Prolonged Duration of Farrowing is Associated with Subsequent Decreased Fertility in Sows04 April 2013
Sows with prolonged farrowing had higher returns after first insemination after weaning, according to new research from Finland. There were no effects on other parameters of fertility measured, nor of sow housing system (crate versus pen).
In modern swine production, failure of sows to become pregnant within the expected time after weaning results in major economic loss and culling of sows, according to Claudio Oliviero and co-authors at the University of Helsinki in Saarentaus, Finland.
The objective of their study, published recently in Theriogenology, was to determine the effects of duration of farrowing on subsequent repeat breeding rate. The study was performed in a commercial sow-pool piggery system in Finland comprising 148 sows (Yorkshire × Landrace).
A multivariate analysis was undertaken on data for parity, weaning to oestrus interval, boar, number of inseminations, season, sow back-fat thickness, gestation length, duration of farrowing, number of live-born piglets, number of stillborn piglets, lactation length and number of piglets weaned.
Furthermore, two farrowing systems (crate versus pen) were investigated.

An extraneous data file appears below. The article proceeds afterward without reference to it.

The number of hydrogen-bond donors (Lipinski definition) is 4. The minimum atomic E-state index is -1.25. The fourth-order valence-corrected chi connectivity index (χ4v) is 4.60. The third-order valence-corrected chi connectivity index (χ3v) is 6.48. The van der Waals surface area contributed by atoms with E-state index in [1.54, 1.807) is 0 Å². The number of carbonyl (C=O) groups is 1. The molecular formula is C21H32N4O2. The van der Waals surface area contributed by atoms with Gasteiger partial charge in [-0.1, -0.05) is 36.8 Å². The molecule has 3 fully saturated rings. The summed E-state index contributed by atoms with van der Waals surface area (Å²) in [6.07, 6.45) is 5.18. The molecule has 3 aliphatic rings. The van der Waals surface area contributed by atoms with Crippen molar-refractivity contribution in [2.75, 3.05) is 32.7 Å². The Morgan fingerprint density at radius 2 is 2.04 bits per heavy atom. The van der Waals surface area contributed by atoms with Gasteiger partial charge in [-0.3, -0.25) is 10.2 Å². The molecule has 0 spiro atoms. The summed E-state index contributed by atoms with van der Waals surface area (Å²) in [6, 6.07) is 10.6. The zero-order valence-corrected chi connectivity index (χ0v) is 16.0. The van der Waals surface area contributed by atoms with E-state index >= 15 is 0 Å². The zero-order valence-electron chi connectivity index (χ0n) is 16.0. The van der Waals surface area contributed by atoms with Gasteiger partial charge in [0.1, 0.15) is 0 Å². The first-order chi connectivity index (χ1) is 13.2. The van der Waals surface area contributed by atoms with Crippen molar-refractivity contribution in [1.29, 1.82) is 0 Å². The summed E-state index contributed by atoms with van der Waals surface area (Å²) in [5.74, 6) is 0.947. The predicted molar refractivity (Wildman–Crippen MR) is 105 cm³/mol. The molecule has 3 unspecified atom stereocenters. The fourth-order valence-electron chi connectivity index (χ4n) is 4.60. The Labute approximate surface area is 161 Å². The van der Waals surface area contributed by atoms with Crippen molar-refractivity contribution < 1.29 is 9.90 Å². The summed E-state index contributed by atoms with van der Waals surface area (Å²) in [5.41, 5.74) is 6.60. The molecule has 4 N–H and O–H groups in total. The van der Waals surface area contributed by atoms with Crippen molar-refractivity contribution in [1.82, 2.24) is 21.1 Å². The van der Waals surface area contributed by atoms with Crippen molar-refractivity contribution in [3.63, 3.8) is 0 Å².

A binary logistic regression was used to analyse the effect of these factors on the repeat breeding rate (pregnant versus not pregnant at first insemination after weaning).
The total duration of previous farrowing was longer in re-bred sows (357 ± 207 minutes, average ± SD) than in pregnant sows (255 ± 126 minutes; P<0.01).
The other parameters were not statistically significant to the outcome of first insemination after weaning.
The Helsinki-based group concluded that sows with long duration of farrowing have higher repeat breeding rate at the first insemination after weaning and that this could be used as an indicator for subsequent fertility.
Oliviero C., S. Kothe, M. Heinonen, A. Valros and O. Peltoniemi. 2013. Prolonged duration of farrowing is associated with subsequent decreased fertility in sows. Theriogenology. 79(7):1095–1099. doi:10.1016/j.theriogenology.2013.02.005
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